Andrew J. Montalenti
ajm at pixelmonkey.org
Tue Aug 16 06:22:24 EEST 2005
The Super_L (Windows) key can be used as a modifier (it shows up as such
in xmodmap for me), but GNOME doesn't seem to take advantage of it. In
the Keyboard Shortcuts preference panel, I cannot use Super_L as a
modifier, but only as a key. It probably would be useful if Super_L
were generally made available as a modifier, so that one could use
Super_L exclusively for WM bindings, for example.
I do agree with you that keybinding conflicts are quite annoying, what
with our various levels of keybindings nowadays (XServer, WM,
Application, and Console). It would be nice to make distinctions so as
not to confuse users.
However, I wouldn't exactly say Mac OS has "solved" this problem.
Keybinding conflicts still exist there. For instance, imagine a program
which makes use of F9, F10, and F11 (Expose's keys). Any program that
did has had to patch itself to avoid the conflict. Ultimately, in
any complex system, we're gonna have conflicts eventually. I think the
biggest source of problems nowadays is between the WM and application,
so it probably wouldn't be a bad idea for WMs to make available their
bound hotkeys to application developers (so that thoughtful developers
could replace vital hotkeys that are in conflict with sane
alternatives). As for console/vte conflicts, I assume most people who
are dropping into the console know why "CTRL+C" can't be used for Copy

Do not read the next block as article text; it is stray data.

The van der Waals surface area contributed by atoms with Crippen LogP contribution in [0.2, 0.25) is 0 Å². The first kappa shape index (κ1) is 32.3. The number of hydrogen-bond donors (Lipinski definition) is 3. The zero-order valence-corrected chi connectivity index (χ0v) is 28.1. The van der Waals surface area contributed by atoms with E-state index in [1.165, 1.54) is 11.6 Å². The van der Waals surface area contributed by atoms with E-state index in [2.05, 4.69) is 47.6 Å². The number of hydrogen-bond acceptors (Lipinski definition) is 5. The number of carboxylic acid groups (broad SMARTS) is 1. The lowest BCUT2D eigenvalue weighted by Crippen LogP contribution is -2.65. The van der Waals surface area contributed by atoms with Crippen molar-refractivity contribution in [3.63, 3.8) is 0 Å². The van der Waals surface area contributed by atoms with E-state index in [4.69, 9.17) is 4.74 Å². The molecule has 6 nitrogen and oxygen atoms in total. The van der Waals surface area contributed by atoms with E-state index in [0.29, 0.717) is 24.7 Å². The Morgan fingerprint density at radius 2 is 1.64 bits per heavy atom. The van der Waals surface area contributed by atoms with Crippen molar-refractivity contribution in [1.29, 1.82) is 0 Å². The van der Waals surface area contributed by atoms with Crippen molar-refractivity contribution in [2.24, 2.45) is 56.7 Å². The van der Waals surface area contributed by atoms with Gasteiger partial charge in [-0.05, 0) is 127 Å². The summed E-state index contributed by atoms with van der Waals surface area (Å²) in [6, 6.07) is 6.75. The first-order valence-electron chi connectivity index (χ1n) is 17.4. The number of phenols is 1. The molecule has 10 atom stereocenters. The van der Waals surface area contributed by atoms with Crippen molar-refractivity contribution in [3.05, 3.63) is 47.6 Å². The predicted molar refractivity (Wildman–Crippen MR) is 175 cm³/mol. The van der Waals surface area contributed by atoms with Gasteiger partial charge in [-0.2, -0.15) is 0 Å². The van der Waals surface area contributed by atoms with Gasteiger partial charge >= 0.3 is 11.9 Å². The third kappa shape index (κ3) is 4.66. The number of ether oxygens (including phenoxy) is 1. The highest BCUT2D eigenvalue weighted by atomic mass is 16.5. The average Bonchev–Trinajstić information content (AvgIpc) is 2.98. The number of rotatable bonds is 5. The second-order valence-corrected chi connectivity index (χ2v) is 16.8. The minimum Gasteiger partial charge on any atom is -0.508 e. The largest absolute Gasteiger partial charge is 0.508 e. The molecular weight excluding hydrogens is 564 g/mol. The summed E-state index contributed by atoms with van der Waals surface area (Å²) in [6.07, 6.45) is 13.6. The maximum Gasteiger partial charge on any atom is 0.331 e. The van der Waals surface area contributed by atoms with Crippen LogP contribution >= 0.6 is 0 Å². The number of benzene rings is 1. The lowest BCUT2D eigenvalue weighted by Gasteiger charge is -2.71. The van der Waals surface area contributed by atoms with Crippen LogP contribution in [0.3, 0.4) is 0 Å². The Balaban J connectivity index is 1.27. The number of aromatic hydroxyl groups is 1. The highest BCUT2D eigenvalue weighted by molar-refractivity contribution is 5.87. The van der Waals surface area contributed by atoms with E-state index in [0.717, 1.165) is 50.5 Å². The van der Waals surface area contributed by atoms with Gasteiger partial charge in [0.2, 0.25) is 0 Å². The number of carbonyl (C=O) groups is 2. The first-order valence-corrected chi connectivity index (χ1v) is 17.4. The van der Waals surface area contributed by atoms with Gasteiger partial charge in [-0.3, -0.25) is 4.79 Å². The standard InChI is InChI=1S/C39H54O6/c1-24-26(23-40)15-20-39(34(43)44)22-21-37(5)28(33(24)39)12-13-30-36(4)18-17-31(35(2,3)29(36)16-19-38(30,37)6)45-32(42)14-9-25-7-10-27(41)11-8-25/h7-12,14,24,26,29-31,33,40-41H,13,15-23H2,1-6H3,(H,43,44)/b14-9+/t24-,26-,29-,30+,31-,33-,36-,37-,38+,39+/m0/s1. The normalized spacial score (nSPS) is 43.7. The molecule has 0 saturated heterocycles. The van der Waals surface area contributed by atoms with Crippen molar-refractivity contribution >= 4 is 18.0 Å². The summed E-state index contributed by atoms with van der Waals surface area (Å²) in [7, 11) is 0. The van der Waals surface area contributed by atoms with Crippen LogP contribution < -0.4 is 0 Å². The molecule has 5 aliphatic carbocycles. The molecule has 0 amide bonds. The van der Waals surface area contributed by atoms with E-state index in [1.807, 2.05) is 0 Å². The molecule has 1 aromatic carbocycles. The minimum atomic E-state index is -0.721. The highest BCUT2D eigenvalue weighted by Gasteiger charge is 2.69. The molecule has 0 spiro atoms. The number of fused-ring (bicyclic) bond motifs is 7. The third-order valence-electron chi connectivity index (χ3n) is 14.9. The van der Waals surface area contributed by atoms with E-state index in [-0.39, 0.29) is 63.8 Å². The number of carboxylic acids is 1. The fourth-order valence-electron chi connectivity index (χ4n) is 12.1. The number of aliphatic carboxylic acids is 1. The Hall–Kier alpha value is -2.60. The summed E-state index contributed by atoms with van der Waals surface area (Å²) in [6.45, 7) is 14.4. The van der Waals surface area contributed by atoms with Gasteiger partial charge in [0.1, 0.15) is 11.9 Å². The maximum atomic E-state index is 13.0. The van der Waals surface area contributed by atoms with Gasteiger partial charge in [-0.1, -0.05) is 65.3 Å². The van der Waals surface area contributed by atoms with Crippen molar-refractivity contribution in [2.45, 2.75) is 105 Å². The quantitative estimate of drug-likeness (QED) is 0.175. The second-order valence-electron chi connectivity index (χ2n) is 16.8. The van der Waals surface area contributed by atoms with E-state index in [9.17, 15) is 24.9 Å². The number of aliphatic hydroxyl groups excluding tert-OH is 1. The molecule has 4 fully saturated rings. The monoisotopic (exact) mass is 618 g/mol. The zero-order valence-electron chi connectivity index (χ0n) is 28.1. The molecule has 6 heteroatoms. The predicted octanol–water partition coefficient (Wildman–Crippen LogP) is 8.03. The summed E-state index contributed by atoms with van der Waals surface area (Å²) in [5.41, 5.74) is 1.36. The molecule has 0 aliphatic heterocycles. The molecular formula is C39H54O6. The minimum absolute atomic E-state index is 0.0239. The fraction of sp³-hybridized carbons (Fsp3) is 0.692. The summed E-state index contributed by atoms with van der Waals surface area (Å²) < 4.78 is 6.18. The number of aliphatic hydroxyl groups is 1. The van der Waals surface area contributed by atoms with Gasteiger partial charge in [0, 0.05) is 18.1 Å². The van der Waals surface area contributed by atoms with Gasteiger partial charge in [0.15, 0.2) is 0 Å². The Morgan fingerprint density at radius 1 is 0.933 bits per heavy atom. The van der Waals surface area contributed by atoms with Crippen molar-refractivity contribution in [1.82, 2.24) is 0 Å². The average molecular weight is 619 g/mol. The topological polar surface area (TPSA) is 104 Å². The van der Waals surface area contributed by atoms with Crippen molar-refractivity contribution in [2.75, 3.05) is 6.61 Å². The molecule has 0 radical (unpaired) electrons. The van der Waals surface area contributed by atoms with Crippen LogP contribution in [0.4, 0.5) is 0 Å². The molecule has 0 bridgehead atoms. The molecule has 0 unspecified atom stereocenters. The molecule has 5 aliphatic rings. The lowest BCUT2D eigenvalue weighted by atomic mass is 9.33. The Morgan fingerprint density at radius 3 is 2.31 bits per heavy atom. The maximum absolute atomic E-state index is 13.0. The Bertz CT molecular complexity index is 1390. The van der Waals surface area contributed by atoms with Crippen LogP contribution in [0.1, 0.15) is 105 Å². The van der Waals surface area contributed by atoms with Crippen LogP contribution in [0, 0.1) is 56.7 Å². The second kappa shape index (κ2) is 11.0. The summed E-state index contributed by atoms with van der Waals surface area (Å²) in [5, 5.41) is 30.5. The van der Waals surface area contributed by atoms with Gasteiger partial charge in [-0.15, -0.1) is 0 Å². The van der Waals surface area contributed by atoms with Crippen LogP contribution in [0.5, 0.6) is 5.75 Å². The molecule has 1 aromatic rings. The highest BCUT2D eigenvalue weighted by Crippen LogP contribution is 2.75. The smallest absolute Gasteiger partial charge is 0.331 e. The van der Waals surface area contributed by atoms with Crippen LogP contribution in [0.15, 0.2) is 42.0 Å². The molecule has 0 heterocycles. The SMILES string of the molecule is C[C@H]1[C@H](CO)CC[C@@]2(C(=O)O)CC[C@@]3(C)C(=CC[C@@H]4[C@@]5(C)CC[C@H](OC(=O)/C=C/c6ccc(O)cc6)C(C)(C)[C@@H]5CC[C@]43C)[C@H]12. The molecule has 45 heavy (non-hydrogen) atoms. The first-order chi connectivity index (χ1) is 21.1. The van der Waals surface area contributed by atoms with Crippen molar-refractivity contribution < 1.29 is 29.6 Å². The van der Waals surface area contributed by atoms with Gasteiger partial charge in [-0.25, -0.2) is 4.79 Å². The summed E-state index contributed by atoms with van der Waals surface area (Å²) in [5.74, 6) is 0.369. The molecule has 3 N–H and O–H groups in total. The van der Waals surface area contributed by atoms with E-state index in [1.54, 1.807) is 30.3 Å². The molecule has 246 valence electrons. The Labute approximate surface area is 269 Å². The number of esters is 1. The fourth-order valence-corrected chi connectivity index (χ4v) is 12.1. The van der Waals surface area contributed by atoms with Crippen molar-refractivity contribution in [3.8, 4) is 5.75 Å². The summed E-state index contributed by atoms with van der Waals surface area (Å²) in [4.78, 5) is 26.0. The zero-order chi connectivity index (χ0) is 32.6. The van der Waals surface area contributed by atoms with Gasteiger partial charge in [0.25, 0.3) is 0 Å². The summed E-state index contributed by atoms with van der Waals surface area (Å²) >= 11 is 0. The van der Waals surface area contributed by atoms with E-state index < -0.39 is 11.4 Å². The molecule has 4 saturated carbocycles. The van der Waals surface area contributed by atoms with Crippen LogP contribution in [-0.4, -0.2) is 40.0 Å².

anyway (and furthermore, they'll probably use primary selection
Andrew J. Montalenti
On Mon, 2005-08-15 at 21:01 +0200, Claes at work wrote:
> There is a long thread at lwn.net about keybinding conflicts:
> http://lwn.net/Articles/147467/. One issue that is mentioned is that
> traditional unix keybindings conflict with keybindings with
> Windows heritage.
> Mac OS X has solved this issue well by using the Command key instead of
> the Control key. So to copy you press Command-C rather than Control-C.
> This way there is no conflict. (Well perhaps Mac never had the problem to
> begin with but nonetheless this conflict does not exist on Mac).
> On PC keyboards the Win key sits in about the same position as the Command
> key does on Mac keyboards.
> There is a wiki page on shared keybindings here:
> http://www.freedesktop.org/wiki/Standards_2fdefault_2dkeys_2dspec. It refers to
> a spreadsheet with Gnome/KDE/Mozilla/OpenOffice keybindings listed:
> This link is broken,
> but http://people.mandriva.com/~fcrozat/shortcuts/shortcuts2.gnumeric works.
> Is it realistic to imagine a migration to something similar for the
> major toolkits
> and desktop environments in the Linux universe?
> I am thinking LONG TERM now.
> Currently at least the following conflicts exist:
> o Console applications, for working with the shell for example, can not use
> the same keybindings as other applications since the Control-C, Control-Z etc
> already have a special meaning for the shell.
> o Application keybindings can conflict with window manager keybindings
> Using different modifier keys for different contexts would be a
> possible way to avoid conflicts. Such a migration would also be a good
> to resolve other differences that exist. For example "Redo", "Find next match",
> "Find and replace", "Add bookmark", "Redraw" differs today, according
> to the above document.
> But this means that some keybindings have to change
> modifier key, and it only makes sense if it can be implemented
> generally. Of course it
> also needs to be communicated to and accepted by users. Not easy - is
> it even possible?
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> xdg at lists.freedesktop.org
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